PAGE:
In the USA you have an expectaion of privacy
when using wireless devices. It is illegal to intercept a communication to which you are not a party. Google matched the picture to your router's MAC address allowing Google and your ISP to sell you location based services. They are tracking your whereabouts and building a very meticulous file on you.
Re What's the problem?
Exactly. If you have an unsecured router, you are at risk 24/7. Yet people are worried about the small one-off snapshot wrongly taken by Google. And you would have to have been using your computer when the Google car went past, for any personal info to have been recorded.
No problem at all
If I'm in a public place I have no expectation of privacy and yes - at least under UK law - you are entitled to take my picture. As for doing anything you want then that's a little more restricted due to libel and decency laws.
I don't want to live in the kind of world you're advocating where photography is banned in public places.
As for wifi - pretty much the same deal as far as I'm concerned. If you're too stupid to enable basic security measures then it's your fault. Maybe WAPs should require people buying them to have a license.
Re: Quick scan before posting..
We hear this argument quite a lot, but it doesn't really hold any water, except in the minds of insurance companies keen to avoid paying out on claims (no matter how faithfully their customers have paid their inflated premiums).
First of all, I'm no lawyer and I don't know whether you'd classify what Google has done as a 'crime', or for that matter whether it's an offence of any sort. I guess this is what all these "privacy authorities" are busy working out. Some might say it is in their territory; others might look at it differently. Contrary to popular British belief, not everything that annoys or upsets you is automatically a crime.
For the sake of argument, let's take the view that Google has committed a *crime*, violated people's privacy and stolen data it wasn't entitled to. This argument that the network owners are responsible is false. AC said: "By broadcasting ... with no encryption whatsoever, you're practically inviting people to listen in". As an admittedly extreme analogy, this is precisely the same 'logic' as the sometimes-heard claim that a woman wearing a short skirt and revealing top was "asking to be raped"; or perhaps a better parallel would be the argument that it's the owner's own fault if they leave their satnav in the car overnight and someone breaks in and steals it.
In neither case is the victim of crime to blame for the crime committed against them. Sure, it's possible (and sensible) to argue that these days one should assume the worst of everyone and take every possible precaution against crime - but that still doesn't make it your fault if you get your house burgled because you forgot to lock the door.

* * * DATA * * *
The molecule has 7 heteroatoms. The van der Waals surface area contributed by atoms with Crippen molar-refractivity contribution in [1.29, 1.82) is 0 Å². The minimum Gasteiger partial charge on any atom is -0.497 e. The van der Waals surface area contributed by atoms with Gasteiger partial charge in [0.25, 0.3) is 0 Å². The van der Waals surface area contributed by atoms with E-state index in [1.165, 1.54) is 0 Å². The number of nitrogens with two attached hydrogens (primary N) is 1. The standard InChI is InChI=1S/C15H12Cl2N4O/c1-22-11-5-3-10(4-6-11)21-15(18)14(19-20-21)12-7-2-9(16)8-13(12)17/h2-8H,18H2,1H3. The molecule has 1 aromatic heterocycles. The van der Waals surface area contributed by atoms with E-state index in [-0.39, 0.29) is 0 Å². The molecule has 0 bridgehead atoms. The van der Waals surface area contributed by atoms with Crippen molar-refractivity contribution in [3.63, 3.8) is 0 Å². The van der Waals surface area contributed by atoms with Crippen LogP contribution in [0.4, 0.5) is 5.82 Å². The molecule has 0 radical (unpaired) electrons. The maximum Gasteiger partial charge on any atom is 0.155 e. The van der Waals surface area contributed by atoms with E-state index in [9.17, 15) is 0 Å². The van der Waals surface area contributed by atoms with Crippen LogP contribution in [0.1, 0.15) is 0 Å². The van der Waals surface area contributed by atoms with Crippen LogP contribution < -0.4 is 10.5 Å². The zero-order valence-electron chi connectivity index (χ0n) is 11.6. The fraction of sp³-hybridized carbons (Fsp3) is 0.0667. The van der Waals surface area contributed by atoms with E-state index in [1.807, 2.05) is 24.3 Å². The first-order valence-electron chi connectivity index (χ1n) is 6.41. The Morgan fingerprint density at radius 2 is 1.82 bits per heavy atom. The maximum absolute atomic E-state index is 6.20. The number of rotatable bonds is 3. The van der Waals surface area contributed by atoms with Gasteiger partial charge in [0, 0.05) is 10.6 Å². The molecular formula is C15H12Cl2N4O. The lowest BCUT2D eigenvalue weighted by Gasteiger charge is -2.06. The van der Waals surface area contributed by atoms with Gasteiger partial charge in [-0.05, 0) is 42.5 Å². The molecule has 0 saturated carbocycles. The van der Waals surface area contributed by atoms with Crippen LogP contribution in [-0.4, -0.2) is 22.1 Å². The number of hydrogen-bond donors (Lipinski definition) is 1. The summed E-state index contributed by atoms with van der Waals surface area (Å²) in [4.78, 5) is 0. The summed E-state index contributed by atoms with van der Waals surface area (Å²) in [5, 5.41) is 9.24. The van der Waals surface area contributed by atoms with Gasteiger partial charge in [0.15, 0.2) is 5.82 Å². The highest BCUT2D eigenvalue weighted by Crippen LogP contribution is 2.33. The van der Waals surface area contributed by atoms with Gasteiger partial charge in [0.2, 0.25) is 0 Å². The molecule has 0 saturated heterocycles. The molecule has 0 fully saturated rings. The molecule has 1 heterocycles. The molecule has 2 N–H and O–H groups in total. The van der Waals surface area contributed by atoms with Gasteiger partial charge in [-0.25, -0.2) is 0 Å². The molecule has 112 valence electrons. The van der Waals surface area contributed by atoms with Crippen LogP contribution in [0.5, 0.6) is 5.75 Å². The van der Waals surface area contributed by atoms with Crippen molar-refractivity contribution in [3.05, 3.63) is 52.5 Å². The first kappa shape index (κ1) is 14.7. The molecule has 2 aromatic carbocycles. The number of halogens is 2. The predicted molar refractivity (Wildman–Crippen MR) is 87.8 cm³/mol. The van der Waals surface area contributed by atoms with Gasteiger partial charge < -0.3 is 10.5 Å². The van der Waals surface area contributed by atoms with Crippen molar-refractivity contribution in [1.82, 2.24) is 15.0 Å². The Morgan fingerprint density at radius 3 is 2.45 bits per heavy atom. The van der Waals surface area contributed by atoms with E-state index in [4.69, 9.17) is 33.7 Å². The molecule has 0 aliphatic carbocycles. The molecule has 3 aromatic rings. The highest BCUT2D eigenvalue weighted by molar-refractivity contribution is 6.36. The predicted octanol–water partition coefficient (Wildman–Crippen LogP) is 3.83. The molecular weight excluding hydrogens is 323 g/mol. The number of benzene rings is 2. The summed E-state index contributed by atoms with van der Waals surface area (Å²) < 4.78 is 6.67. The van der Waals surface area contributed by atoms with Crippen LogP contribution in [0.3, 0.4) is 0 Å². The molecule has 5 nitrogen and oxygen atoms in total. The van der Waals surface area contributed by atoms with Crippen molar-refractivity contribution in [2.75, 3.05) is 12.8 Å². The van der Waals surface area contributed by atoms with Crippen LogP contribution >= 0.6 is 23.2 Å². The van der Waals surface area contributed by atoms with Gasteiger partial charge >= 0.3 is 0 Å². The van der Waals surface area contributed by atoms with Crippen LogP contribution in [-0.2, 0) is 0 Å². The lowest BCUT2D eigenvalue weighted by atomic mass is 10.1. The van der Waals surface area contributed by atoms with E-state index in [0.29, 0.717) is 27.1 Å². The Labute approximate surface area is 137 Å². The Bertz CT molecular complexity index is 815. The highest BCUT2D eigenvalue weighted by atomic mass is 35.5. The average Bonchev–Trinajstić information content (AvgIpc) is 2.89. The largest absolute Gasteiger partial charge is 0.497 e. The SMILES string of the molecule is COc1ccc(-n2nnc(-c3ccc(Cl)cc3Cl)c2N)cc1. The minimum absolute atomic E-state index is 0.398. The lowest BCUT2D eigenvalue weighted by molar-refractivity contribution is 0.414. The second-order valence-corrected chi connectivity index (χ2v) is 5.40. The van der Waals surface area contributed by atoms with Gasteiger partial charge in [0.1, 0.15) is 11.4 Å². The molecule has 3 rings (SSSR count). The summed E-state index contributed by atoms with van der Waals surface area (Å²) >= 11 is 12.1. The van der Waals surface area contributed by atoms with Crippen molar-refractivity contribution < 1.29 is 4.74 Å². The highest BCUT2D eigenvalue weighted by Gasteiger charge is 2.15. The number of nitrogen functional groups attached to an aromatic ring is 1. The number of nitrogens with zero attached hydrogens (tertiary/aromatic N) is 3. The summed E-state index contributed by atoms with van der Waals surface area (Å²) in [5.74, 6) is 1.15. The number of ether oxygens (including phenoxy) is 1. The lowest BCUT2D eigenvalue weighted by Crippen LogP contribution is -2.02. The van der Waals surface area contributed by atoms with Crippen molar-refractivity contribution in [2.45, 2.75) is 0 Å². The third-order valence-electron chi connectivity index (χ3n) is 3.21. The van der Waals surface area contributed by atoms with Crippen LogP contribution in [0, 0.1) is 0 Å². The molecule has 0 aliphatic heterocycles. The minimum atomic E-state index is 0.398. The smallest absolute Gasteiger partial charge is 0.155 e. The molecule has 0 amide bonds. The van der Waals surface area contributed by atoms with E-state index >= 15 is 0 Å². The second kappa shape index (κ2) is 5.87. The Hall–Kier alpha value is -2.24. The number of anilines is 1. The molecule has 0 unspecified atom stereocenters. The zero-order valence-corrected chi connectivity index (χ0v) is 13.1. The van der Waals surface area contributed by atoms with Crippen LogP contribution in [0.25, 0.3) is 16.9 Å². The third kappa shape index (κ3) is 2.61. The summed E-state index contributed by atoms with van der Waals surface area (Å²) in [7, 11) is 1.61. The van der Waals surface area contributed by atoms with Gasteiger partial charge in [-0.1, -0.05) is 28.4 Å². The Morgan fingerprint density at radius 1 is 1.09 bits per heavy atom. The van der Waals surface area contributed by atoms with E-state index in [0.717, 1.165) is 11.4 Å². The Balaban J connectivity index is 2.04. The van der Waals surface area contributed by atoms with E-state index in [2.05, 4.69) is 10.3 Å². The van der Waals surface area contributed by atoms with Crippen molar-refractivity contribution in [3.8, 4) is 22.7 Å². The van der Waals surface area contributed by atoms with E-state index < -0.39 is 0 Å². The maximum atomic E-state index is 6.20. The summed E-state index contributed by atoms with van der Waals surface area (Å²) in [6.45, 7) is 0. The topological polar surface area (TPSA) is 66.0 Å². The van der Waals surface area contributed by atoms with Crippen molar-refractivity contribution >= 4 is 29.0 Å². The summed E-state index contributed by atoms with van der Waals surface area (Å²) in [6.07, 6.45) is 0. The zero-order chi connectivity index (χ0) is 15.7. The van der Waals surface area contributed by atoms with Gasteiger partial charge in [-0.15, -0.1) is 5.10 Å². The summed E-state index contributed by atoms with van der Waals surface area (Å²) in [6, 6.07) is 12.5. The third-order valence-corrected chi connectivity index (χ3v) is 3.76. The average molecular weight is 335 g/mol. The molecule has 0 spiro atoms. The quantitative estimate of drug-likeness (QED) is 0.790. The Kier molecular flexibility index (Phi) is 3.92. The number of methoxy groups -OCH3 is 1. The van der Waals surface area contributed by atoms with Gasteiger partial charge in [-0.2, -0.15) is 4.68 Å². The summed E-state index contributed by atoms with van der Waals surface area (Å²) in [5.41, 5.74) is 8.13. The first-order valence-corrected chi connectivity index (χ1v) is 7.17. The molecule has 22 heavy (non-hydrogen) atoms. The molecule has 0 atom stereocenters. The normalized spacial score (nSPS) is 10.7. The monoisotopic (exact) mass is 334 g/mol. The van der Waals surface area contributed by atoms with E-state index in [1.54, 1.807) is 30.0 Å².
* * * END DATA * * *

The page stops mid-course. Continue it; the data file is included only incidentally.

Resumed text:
If someone is raped, then it's the rapist's fault and theirs alone. If someone steals something from your house, then it's the thief's fault, not yours. You have the right to expect your property to be left alone *even if* you leave it insecure and unattended for a time. (You *can't* realistically expect that, but you have the *right* to nevertheless, because the law prohibits theft.)
This same reasoning says that IF Google have 'stolen' data they shouldn't have had, then it is Google, and Google alone, that is to blame, even if the exploited wi-fis weren't encrypted.
In the USA there is a general popular consensus that privacy is protected by law. In reality, only certain aspects of your life fall under such protections, only in certain places, and only as it would pertain to keeping the government from monitoring those people who seek to lobby against it (to avoid prosecution, persecution, or harassment of said people by the government). You have no "right to privacy." There is no such thing. That is a myth perpetuated by the paranoid and those who in general distrust the government.
The only rights to "privacy" our government has bestowed are from supreme court rulings on generalized text from the constitution. Inside the curtailment zone of your home your possessions, papers and effects are private. Your conversations are private (but NOT who you converse WITH). Anytime you are not within the bounds of your home, the government can watch you, track you, record you, and more, without even due process, let alone a warrant.
Our fore fathers only wished the government to essentially be blind to your religion, personal and political views, and "private ways." However, outside of that, your life was an open book to the government.
I won't claim my stance one way or the other here, and won;t comment on Google's "collection" efforts or accidents until we know more specifically what, how, and most importantly why. I'm only posting this to clarify the status of your privacy.
A bit too far on the analogy.